If you were only to read one chapter of this book (comprising in all ten chapters), this would be the one to read. It's not that the book is anticlimatic or anything, it's simply that the subsequent chapters will be trauling through carefully demarked parcels of historical data to validate the hypothesis laid out here in chapter one. What a fantastic quest: it's not trying merely to say whether or not Jesus-worship took place in Jewish circles, it is, as Hurtado points out in the epigraph to today's post, to see how and why Christ devotion developed so early, so powerfully and in such a monotheistic context.
Before I outline the key parts of this chapter, I realised I have forgotten to mention up until now that in terms of chapter summaries, Hurtado himself usefully provides these at the close of each chapter. Because I am not on a general fact-finding mission but rather zeroing in on data useful to my own research project on first century trinitarianism including (thanks perhaps in part to Hurtado's own goals) the how and why of such an early Father-Son-Spirit emergence, I may not need to read the whole text. (By the way, I have, I think, stumbled over some exciting new ideas about this! I can't wait to share them on the blog, but am allowing some mulling and critical analysis time before airing them.)
Chapter "Forces and Factors" outline
- Jewish Monotheism
- Religious Experience
- The Religious Environment
1. Jewish Monotheism
Look at the context in which Christianity arose, says Hurtado: Roman-period post-exilic Judaism. In refererence to pp. 17-39 of One God, One Lord, he advocates again as he did thirty years previously that this period of Judaism represented a "defiantly monotheistic stance" - surprisingly, this is not a unanimous scholarly position. Some, like Heiser (mentioned before on this blog), Fossum (to whose work Hurtado responds in One God, One Lord), Peter Hayman, Margaret Barker and several more (whom Hurtado will tackle in the current chapter) maintain that some aspects of Jewish religious perspective on divine agency anticipated binitarian faith, via the Angel of the LORD or the hypostasized Name (of Yahweh). Hurtado doesn't buy into it ("I am not persuaded that a postexilic Jewish binitarianism has been demonstrated", One God, One Lord, p. 39).
But weren't Jews spread out across the Roman world? Wasn't pagan Roman culture infused with worship to scores of deities? Surely Jewish belief in the pagan world must have been affected, right? Wrong - that is not where the evidence points. Hurtado, citing Lester Grabbe, "Language, dress, dining practices, intellectual categories and themes, sports, and many other things were widely adopted, but there could be no negotiating away the monotheistic posture of Jewish religion. As Lester Grabbe put it, “For the vast majority, this was the final barrier that could not be crossed; we know from antiquity of only a handful of examples of Jews who abandoned their Judaism", p. 30 (my emphasis). So, precisely where the roman world did not make firm distinctions between their culture and religion, hellenized Jews did, as inheritors of a tradition of the "jealous God" who covets the exclusive worship of his people.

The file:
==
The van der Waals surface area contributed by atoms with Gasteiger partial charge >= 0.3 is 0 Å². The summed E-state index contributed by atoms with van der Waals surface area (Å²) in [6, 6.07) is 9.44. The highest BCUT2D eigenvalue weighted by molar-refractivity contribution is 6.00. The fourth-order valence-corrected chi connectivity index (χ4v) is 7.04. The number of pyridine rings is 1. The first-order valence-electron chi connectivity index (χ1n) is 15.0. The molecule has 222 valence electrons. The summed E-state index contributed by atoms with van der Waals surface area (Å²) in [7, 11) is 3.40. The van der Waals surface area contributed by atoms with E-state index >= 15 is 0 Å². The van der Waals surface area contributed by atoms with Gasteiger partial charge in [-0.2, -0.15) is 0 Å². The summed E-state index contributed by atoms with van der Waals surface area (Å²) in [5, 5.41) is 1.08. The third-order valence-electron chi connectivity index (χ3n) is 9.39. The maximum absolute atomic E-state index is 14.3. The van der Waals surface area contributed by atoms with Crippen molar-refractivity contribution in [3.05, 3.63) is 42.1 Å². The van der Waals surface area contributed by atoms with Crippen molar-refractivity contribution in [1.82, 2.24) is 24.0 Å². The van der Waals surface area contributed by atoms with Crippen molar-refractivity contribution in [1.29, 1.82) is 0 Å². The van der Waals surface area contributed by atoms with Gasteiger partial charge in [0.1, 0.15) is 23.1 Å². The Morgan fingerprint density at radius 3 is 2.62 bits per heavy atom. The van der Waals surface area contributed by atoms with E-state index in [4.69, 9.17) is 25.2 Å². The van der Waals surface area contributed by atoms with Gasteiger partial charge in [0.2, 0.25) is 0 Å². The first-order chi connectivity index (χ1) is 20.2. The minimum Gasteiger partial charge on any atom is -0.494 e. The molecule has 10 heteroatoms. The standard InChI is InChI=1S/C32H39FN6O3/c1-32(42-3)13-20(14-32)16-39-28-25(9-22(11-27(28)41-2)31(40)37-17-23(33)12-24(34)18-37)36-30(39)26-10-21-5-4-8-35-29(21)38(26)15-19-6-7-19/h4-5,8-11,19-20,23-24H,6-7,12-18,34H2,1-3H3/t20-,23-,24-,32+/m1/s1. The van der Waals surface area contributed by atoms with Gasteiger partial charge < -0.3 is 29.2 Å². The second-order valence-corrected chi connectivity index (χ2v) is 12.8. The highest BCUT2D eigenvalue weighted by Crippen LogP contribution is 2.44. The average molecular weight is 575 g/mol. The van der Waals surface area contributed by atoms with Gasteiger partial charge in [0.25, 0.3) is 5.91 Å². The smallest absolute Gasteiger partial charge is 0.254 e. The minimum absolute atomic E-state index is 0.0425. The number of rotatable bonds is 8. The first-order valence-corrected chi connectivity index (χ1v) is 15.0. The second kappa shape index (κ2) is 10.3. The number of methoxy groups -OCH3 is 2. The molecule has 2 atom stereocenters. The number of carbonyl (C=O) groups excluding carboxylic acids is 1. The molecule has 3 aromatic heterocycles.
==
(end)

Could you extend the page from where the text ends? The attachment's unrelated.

So how on earth does Christ fit into this picture? There is no precedent. As Hurtado puts it: "In short, the incorporation of Christ into the devotional pattern of early Christian groups has no real analogy in the Jewish tradition of the period." p. 31.
Here ensues Hurtado's maintained position of defiant Jewish monotheism in the Roman period against Hayan and Barker. Against Barker, Hurtado points to a failed recognition on her part that something genuinely new emerged in Christian devotion to Jesus, stating at Kindle Location (KL) 666: "[significant and creative development of reconfigurations or variant forms of the religious tradition] is what I argue happened in the emergence and development of Christ-devotion in early Christianity: the reconfiguring of Jewish monotheistic practice and thought to accommodate Jesus with God as rightful recipient of worship under the impact of a set of factors". I note here that all this "reconfiguration" and "variant" talk here is directly equivalent to "mutation" language, as Hurtado himself concedes (refer back here; by the way, in One God, One Lord, Hurtado feels considerably freer with the use of the term prior to its criticisms, using it up to 62 times and often without the quotes). Here Hurtado is setting out why this is such a startling mutation in light of the strict monotheism he reports from the Roman Jewish worldview. In fact, it's a double Jewish refusal, since it not only refuses incorporation of outside deities from the pagan world into the Jewish matrix, but it also shuts shop to internal Jewish figures that rose greatly in prominence during the post-exilic period (Enoch, Moses, Yahoel, etc.), which is where Hayman had wanted to argue from. In neither case can there be found suitable recipients of cultic reverence. In Hurtado's most recent book Destroyer of the gods (2016), I believe he attempts to explain why the Jews were not subjecto the same pressures as the early Christians with regards to their refusal to comply with pagan worship rites.
A good final quote, actually, I think it's great, comes from KL 723: The evidence . . . shows that it is in fact in the area of worship that we find “the decisive criterion” by which Jews maintained the uniqueness of God over against both idols and God’s own deputies. . . even to the point of martyrdom, seems to me to reflect a fairly “strict monotheism” (my emphasis). Don't you just love Hurtado's understated style?!
In the next post we will finish off Hurtado's assessment and defense of Jewish and Christian monotheism while introducing a couple of criticisms of my own. I also need to find a simple way to insert some simple diagrammes... Back soon!